Few things if any went right for the Patriots Sunday afternoon in Tennessee in the 34-10 loss to the Titans. That was obvious both by the eyeball test and the stat sheet.
According to Patriots head coach Bill Belichick, it was pretty much 60 minutes of nothing being “good enough,” including the Titans 58-yard initial kickoff return that jumpstarted home team’s opening scoring drive.
“That play was pretty much symptomatic of the whole game,” Belichick said in the early going of his day-after-game conference call with the local media Monday afternoon. “So, bad coaching, bad playing. Offense, defense, special teams. Running game, passing game, kicking game. We just didn’t do a good enough job. I didn’t do a good enough job. It starts with me. We didn’t do a very good job of coaching. We didn’t do a very good job of playing.
“That’s pretty much all of it. Whatever area you want to ask about, I’d say that for all of us. None of it was good enough.”
Beyond Belichick’s blanket assessment of his team’s poor performance in Nashville, here are some of the other key takeaways from his afternoon conference call.
Too few passing game targets?: One of the talking points for fans and analysts after the loss was the fact that 32 of Tom Brady’s 42 passing attempts targeted just three players – Julian Edelman (12), James White (8) and Josh Gordon (12). Throws to Gordon were especially ineffective, as he caught just four passes for 81 yards. He battled drops and tailed off dramatically after hauling in a 44-yard reception on his first target of the day.
Belichick was asked if there was a desire to get more guys involved in the passing game and distribute the ball better through the air.
“Our main concern is to score points and win. So, whatever falls into that category I’m for and that’s what we’ll do,” Belichick responded rather concisely to the first question of the conference call.
Pass rush a productive of opportunity: A week removed from a controlled, consistent pass rush that was a big part of the successful defensive effort against Aaron Rodgers and the Packers, New England wasn’t anywhere near as successful dealing with Marcus Mariota. The Patriots front had just two sacks and two QB hits on Mariota, who had a 20-yard designed run in the win.
Conversely, Brady was pressured early and often by Tennessee’s front, including three sacks and six QB hits.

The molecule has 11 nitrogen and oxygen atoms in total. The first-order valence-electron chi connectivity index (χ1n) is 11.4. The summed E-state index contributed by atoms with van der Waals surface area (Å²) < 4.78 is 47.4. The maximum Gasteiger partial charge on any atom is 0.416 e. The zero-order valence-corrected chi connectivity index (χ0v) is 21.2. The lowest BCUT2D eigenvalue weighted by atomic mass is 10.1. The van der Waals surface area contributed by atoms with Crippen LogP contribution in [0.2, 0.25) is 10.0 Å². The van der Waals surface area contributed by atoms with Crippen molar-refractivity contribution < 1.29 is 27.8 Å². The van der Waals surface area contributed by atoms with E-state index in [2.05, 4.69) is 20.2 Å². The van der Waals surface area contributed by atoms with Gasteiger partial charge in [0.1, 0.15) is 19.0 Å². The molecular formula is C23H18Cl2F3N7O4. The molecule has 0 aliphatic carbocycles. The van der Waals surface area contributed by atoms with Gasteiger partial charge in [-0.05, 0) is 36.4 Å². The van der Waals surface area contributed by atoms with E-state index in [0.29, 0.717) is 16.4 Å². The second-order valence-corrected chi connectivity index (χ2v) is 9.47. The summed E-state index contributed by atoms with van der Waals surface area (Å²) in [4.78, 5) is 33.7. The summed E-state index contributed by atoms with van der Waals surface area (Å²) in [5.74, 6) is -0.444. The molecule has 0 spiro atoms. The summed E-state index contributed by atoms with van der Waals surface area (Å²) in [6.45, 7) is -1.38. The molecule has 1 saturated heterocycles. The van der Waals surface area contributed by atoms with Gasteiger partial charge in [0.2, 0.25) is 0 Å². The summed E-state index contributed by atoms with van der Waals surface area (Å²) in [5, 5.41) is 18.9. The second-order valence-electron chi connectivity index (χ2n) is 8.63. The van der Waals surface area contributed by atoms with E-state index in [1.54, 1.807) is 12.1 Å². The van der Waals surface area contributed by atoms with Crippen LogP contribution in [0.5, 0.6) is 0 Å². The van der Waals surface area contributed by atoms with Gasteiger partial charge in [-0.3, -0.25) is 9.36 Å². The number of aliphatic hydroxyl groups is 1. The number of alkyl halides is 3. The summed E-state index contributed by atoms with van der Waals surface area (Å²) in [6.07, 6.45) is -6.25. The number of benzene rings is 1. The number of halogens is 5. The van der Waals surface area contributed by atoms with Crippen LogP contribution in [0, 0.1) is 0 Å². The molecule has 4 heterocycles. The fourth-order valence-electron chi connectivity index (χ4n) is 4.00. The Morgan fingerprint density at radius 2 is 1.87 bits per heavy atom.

Though Belichick was specifically asked about his team’s drop-off in pass rush from one week to the next, his answer focused on pass rush on both sides of the ball and how it often very much relates to the way the game is unfolding.
“Quite obviously the game situation has a lot to do with that,” Belichick said of an inability to get much pressure on Mariota. “When you are behind and throwing a lot like we were yesterday they are going to get more rush opportunities and get more pressure. When they’re ahead they can play an offense that is more balanced or maybe even more favorable to the run and there are less opportunities and certainly less predictable opportunities because of the score and situation. And vice versa. When you are playing from behind you don’t have a lot of opportunities to rush the passer. We sacked Mariota on a third down play at the end of the third quarter, somewhere in there. But we didn’t create enough of those situations and didn’t do well enough in them when we did. So that’s a big part of it, is opportunities. And we have to do better with the opportunities we have, obviously, however many there are.”
“Lot of confidence” in Develin: Patriots Pro Bowl fullback James Develin scored the team’s only touchdown on a 1-yard run in the second quarter in Tennessee. It was the versatile veteran’s first rushing attempt since 2014 and first rushing touchdown since 2013. But, it’s clear the well-respected Patriot contributes in a variety of ways, including in the kicking game where he had three tackles and a forced fumble against the Titans.
“James is a very hard working and dependable player,” Belichick said of his fullback. “He will certainly do whatever role he’s asked to do on our team and he’s been asked to do multiple ones. He’s a smart, well-prepared, versatile player that will do whatever he’s asked to do. He contributes for us in the kicking game and different situations offensively. We all have a lot of confidence in him and we know he works hard and prepares as well as anybody to do his job. He earns everybody’s confidence and respect from his daily performance to do that.”